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American Express Meetings & Events has released a new report on how meeting planners can maximize the event experience in the face of shrinking budgets and resources, while still meeting their event’s objectives.
The report, called “In-Depth Look at the Event Experience: What Marketing Owners Want,” was developed based on interviews with 15 meeting stakeholders in the U.S. and EMEA, AmEx M&E said. The report explores findings about how planners set objectives and design unique experiences while balancing the realities of logistics and budget.
Here are a few key findings from the report.
The Two Types of Events
Marketers AmEx M&E interviewed noted that events fall into two different “streams”: programmatic events, which are operated regularly and often comprise the foundational events of an organization, and ad hoc vents, which are often smaller, quick turnaround events planned and executed on demand to meet immediate business needs.
“The product team will come to me and want to do an event to launch a new feature set, for example,” one marketing executive told AmEx M&E. “We’ll be 10 weeks out from launch date, so even though they’ll want to be splashy and creative, and may even have a little leeway in terms of budget, by the time we get the basics of the vent in place, there’s not a lot of time to b really innovative.”
For ad hoc events, AmEx M&E recommends identifying a few smaller events and using those to test ideas before rolling out winning innovations to larger events.
Planning Smaller Events to Increase Impact
In addition to ad hoc events, smaller events can also be used to engage more deeply with clients, according to the report. One strategy noted in the study is to streamline the production of smaller events by creating a “meeting template” that can be used to reproduce a similar event, but with a different audience.
“I’m. able to incorporate amazing new approaches at a micro level because I plan to reuse the approach with other audiences,” another U.S.-based marketing executive interviewed in the study said. “I design the first micro-event, then do a ‘rinse and repeat’ with several other specific groups. It’s a new experience for everyone, and it feels very special and personal because it’s such a small group at each event.”
The report identified the variance between expected and actual attendance as the biggest source of uncertainty for meeting planners. This factor is particularly challenging for ad hoc events.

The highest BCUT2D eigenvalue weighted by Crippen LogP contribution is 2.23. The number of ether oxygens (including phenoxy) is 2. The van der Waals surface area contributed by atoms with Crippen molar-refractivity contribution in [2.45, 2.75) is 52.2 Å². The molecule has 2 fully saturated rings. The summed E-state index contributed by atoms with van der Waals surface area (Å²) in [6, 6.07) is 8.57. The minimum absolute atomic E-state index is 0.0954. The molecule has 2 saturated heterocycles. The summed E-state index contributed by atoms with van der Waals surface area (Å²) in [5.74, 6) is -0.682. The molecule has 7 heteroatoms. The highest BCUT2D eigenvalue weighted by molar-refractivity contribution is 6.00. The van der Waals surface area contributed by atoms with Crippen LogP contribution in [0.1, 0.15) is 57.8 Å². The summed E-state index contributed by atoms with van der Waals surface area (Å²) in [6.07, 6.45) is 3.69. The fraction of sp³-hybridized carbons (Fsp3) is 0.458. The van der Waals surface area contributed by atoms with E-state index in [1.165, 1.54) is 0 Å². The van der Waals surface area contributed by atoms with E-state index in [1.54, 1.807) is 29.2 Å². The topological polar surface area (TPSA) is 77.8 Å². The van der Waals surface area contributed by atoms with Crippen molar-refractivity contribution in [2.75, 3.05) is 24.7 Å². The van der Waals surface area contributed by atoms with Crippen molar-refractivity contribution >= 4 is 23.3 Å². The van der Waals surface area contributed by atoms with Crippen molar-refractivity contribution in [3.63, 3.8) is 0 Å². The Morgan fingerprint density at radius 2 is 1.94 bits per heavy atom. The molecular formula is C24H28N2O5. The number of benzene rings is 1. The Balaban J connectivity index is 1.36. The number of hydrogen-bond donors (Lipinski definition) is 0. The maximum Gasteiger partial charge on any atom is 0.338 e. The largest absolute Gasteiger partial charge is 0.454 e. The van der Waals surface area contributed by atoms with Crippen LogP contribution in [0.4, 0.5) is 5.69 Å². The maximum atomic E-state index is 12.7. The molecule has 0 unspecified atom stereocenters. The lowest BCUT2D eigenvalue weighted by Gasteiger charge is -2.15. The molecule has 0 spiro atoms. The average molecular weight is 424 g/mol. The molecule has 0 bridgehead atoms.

“We had an event last year – we expected 200 people and rented a large venue,” a marketing executive based in Europe said. “Maybe we didn’t give people enough time to plan to attend, maybe we didn’t market the event enough. We had a much smaller number show up. We couldn’t get out of the contract with the venue. It would have looked embarrassingly sparse in the space. Luckily, they were able to find a way to curtain off a big section of the room. From now on we will only work with venues that already have the ability to subdivide the space.”
In fact, having a backup plan is one way AmEx M&E recommends meeting planners can deal with this uncertainty. Planners can work with venues and other supplier partners to develop scenarios for adapting to attendance numbers that weren’t planned for.
Marketers consider three general categories when it comes to the objectives of an event, according to the report: sales, engagement and insights, with one typically being primary. While sales involves sourcing leads and opportunities, engagement events look to drive brand awareness and client relationships. Events that prioritize insights take this strategy even further, designing the meeting to encourage clients to share their needs, priorities and concerns, which in turn will inform the company’s strategy.
The Attendee Experience
In the study, AmEx M&E identified two major approaches toward designing the attendee experience. One approach is conceptual, taking a key design theme and weaving it through all of the critical attendee touchpoints.
“We create a story that flows through every aspect of the meeting,” one Europe-based marketing executive said. “For example, if the topic is supporting small businesses in the community, even the meals become a supporting part of the story. We’ll bring in a fresh new restaurant to create a meal that is not only delicious, but helps tell the story about the journey of that restaurant. Maybe the wine and ingredients are part of the story too. It all has to tie together.”
In another approach, planners tie the attendee experience to the desired perception of the brand. For example, a nonprofit might use a donated space and keep to a practical budget, while a fintech firm might host an event at a luxury hotel with high-end catering and the latest technology.
Live Streaming to Enhance an Event
Speaking of technology, one last trend from the report is live streaming content and sessions as a gap that marketers would like to prioritize to resolve.
“One thing we would love to have is more flexibility to have people attending remotely,” one European marketing executive said. “I know you can stream presentations online, but I’m not just talking about video. I’d hope that in the future, technology enables us to have people really experience and participate in the event remotely. Video and conference calls aren’t even reliable today, in 2019, for a single meeting, much less an event with multiple tracks. I don’t know what the solution is, but I know we aren’t there yet.”
AmEx M&E warned that not every event is suitable for livestreaming; event planners should consider the objectives, attendees and desired experience upfront. When adding a livestream component, the company recommends treating it as a separate, but conncted, part of the event design.